The effectiveness of those federal reviews and the wisdom of penalizing cash-strapped child welfare agencies has been a matter of debate among experts in the field. That issue re-emerged in September when two child protection workers were arrested and accused of manipulating data so it would appear they were meeting internal guidelines related to the federal review process.
State child protection agencies are heavily funded by the U.S. government. Started around 2000, the U.S. Administration for Children and Families began reviewing state-run programs to determine how they were serving children. Prior reviews focused largely on whether federal money was spent correctly.
Penalties from that process have cost child welfare agencies nearly $11 million and counting in Georgia, North Carolina, Rhode Island, South Carolina and Washington, D.C., according to ACF spokesman Kenneth Wolfe. Sanctions against South Carolina and Rhode Island are ongoing, while the penalties against the other states have ended. The penalties are relatively small compared to overall agency budgets, but they still sting.
The budget for Georgia’s child protection system fell from $487 million in 2008 before the Great Recession to $395 million now, a cut of roughly 18 percent, according to estimates compiled by the Georgia Budget and Policy Institute.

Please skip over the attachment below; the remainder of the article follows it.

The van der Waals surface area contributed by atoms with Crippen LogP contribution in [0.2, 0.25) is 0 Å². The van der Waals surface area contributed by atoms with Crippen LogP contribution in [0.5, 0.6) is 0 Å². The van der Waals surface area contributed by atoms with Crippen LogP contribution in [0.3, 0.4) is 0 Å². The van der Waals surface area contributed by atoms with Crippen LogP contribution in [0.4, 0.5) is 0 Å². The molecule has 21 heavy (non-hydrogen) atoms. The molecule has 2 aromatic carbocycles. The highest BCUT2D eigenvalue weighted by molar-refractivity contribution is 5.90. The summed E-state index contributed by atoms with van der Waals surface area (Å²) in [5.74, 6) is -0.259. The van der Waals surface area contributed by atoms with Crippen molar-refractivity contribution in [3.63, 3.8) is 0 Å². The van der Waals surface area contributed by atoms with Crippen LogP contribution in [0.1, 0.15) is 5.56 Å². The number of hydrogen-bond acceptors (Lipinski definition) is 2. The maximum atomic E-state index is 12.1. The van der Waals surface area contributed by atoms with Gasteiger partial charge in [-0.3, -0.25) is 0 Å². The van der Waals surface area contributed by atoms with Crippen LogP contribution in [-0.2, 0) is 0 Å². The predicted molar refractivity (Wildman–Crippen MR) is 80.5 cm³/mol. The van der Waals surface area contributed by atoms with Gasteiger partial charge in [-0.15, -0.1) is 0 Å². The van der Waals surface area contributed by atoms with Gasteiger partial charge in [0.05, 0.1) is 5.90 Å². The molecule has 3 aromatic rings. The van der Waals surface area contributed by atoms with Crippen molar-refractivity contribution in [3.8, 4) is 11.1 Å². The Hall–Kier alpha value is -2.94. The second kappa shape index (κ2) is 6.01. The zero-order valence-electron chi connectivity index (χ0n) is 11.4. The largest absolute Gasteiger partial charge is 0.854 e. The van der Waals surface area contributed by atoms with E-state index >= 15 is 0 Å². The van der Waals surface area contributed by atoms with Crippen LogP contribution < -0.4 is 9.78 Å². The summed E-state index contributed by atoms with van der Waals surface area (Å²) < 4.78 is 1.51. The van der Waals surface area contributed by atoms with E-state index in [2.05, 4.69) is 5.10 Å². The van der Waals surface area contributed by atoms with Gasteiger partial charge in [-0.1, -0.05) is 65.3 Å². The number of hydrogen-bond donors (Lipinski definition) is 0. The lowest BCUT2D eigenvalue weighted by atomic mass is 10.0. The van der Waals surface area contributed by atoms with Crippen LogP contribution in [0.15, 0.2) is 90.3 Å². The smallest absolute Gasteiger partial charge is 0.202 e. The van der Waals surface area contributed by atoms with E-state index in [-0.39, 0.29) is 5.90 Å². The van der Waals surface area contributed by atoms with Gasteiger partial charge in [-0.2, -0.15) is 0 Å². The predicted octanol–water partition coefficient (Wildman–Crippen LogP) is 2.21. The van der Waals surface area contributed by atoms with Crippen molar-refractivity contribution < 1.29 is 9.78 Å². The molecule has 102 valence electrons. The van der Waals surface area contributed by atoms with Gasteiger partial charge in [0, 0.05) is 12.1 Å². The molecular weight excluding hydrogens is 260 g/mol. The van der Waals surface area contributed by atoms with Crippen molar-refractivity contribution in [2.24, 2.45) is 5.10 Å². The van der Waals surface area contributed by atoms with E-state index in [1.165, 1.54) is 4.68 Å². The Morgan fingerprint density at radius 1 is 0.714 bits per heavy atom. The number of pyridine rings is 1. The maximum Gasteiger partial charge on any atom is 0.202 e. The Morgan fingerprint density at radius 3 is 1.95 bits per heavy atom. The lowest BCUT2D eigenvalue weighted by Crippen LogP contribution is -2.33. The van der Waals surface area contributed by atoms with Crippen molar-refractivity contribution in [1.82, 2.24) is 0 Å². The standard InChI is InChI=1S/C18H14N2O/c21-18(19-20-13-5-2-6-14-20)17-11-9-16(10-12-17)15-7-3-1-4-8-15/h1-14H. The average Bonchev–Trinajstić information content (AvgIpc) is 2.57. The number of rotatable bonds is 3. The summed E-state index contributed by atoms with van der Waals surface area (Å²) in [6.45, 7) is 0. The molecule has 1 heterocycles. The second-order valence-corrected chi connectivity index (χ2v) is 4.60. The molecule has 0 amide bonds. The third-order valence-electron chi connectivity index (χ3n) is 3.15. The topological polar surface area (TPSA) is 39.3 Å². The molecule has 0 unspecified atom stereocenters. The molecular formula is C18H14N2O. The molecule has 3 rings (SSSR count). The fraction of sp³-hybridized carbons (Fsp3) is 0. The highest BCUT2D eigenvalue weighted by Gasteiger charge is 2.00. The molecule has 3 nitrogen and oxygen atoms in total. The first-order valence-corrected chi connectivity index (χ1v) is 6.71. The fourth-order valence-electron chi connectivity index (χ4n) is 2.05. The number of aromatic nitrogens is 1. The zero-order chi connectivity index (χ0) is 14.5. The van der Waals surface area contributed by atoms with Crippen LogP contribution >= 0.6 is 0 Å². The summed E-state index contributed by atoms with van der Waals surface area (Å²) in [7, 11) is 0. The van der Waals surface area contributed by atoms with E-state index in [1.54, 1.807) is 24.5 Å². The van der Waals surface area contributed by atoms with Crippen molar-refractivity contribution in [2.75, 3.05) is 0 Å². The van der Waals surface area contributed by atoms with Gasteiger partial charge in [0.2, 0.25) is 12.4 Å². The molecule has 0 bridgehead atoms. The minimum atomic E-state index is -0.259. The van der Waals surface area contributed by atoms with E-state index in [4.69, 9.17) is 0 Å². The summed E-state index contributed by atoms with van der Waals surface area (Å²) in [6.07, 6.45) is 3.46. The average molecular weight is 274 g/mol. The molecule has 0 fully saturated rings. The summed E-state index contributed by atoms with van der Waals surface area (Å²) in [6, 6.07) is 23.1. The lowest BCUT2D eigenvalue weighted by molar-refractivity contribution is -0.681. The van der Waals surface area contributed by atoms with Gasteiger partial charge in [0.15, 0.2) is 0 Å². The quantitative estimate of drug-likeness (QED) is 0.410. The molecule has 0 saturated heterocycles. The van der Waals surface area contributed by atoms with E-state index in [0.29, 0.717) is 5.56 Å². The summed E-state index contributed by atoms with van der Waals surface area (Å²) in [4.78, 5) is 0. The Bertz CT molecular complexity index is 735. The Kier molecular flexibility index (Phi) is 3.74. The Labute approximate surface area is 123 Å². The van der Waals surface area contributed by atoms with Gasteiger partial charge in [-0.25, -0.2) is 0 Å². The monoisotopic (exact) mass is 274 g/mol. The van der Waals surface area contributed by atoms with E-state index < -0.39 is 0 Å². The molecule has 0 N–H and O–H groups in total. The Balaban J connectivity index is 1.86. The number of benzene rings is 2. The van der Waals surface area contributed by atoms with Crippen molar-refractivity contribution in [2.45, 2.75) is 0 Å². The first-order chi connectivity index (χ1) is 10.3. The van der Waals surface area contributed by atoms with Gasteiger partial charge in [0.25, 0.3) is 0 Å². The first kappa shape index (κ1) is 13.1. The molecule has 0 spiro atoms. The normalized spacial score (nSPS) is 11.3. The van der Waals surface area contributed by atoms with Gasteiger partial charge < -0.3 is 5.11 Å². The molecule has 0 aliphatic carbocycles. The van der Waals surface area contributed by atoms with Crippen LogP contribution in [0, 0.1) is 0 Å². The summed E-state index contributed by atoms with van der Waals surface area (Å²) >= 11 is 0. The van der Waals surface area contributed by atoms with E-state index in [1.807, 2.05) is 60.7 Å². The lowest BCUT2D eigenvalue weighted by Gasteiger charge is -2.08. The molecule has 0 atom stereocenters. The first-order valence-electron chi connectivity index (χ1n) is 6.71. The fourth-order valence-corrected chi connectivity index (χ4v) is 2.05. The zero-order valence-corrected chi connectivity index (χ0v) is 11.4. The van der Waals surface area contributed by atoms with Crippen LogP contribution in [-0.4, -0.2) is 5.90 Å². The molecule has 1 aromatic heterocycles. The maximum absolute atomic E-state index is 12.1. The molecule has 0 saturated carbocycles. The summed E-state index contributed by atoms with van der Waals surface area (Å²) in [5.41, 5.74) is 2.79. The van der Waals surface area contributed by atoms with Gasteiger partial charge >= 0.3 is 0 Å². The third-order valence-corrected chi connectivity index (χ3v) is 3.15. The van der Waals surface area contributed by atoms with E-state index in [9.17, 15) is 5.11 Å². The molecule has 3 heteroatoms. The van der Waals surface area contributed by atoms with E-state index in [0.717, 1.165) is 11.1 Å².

“In these economic times, it’s probably not achieving what it was originally desired to achieve,” said Alberta Ellett, a professor studying social work at the University of Georgia, who described the process as well-intentioned though problematic.
The reviews follow the same format in each state. During Georgia’s last exam in 2007, a team reviewed a state self-assessment and statewide data then reviewed 65 case files on children in three counties, including metro Atlanta. They also interviewed children, parents, foster parents, child welfare workers and other people with ties to the agency.
Examiners said Georgia did not meet seven broad outcomes measuring performance, though it praised the state for having a low rate of children re-entering foster care and keeping foster children placed near their birth parents. The report faulted Georgia in several areas, including not consistently assessing family needs, a problem officials blamed partly on not enough parental engagement and a general lack of contact between caseworkers and parents.
Other states had trouble too. Budget cuts and a foster home shortage hampered South Carolina in finding permanent homes for children and placing children in foster care with their siblings, according to the reviews. Rhode Island was faulted for not keeping children in their homes when possible and for not having enough quality caseworker visits to parents and children.
States must create improvement plans to deal with problems. In its last 188-page submission, Georgia acknowledged it sometimes focused too much on helping individual children without fully considering other factors present in a home.